A Snowshoe Trek From An Adirondack Mountain Summit
MELISSA BLOCK, HOST:
The vision of butterflies conjures thoughts of spring, but we're not there yet. This winter in New York's Adirondack Mountains, temperatures have often hovered around 25 or 30 degrees below zero. North Country Public Radio's Brian Mann set out for a trek on one of those cold days. Here's how it went.
BRIAN MANN, BYLINE: It's mid-afternoon. I am heading up the trail to the Mt. Arab fire tower. Just a blessing of a day - and there are just great marshmallowey piles of snow and the sky is blue. And there's sun coming through, sending these great lines of shadow through the bare trees.
I'm on my snowshoes today. It's bright and there's no wind, but it's still wicked cold. When I take off my mittens to adjust my snowshoes, I can feel the metal burning the tips of my fingers.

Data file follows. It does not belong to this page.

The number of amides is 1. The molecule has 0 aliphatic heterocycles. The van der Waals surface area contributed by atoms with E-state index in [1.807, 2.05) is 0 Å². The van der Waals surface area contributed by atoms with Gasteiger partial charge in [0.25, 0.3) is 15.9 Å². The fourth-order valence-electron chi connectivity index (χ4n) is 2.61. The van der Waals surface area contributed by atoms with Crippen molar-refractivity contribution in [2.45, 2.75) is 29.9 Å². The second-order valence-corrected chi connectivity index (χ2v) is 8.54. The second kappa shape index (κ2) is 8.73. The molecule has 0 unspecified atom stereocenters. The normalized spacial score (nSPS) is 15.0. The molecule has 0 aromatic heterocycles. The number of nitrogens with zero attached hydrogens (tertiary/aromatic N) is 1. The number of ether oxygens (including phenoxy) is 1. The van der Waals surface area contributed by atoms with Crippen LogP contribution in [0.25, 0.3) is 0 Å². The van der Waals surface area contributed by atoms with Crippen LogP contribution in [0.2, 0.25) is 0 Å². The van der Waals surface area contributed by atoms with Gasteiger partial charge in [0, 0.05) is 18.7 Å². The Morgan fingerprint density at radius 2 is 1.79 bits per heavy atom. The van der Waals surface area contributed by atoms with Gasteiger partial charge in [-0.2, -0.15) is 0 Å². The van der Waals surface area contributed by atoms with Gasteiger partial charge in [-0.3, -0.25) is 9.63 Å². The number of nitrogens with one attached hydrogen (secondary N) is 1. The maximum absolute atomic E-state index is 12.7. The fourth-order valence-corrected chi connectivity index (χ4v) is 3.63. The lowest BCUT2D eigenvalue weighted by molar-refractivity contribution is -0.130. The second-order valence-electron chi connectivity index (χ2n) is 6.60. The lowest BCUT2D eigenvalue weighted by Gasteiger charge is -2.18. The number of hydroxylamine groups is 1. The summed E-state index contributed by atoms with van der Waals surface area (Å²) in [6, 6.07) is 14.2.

It's quiet enough that I can hear that real north country sound, which is the trees kind of cracking and creaking with the cold.
It's kind of dramatic, right?
It's so interesting how different things are this time of year. The trees make different sounds. The air feels so different. The light is different on the snow. It's beautiful, but it also feels a little dangerous. The cold has a hard edge. I can feel it even through my thick boots and my padded mittens. The only thing keeping me warm is the hard work of wading through knee-deep powder as I climb.
After a pretty good long slog of actual trail breaking, I'm here at the summit. The fire tower's back behind me. Wow, wow, wow, wow. The snow-covered lakes - just ivory colored. The sky looks like a summer day. There are just sort of summery clouds and this great cheerful kindergarten-painted sun.
It's stunning, but I only sit for a moment before the cold gets me moving again. For NPR News, I'm Brian Mann in New York's Adirondack Mountains.
NPR transcripts are created on a rush deadline by Verb8tm, Inc., an NPR contractor, and produced using a proprietary transcription process developed with NPR. This text may not be in its final form and may be updated or revised in the future. Accuracy and availability may vary. The authoritative record of NPR’s programming is the audio record.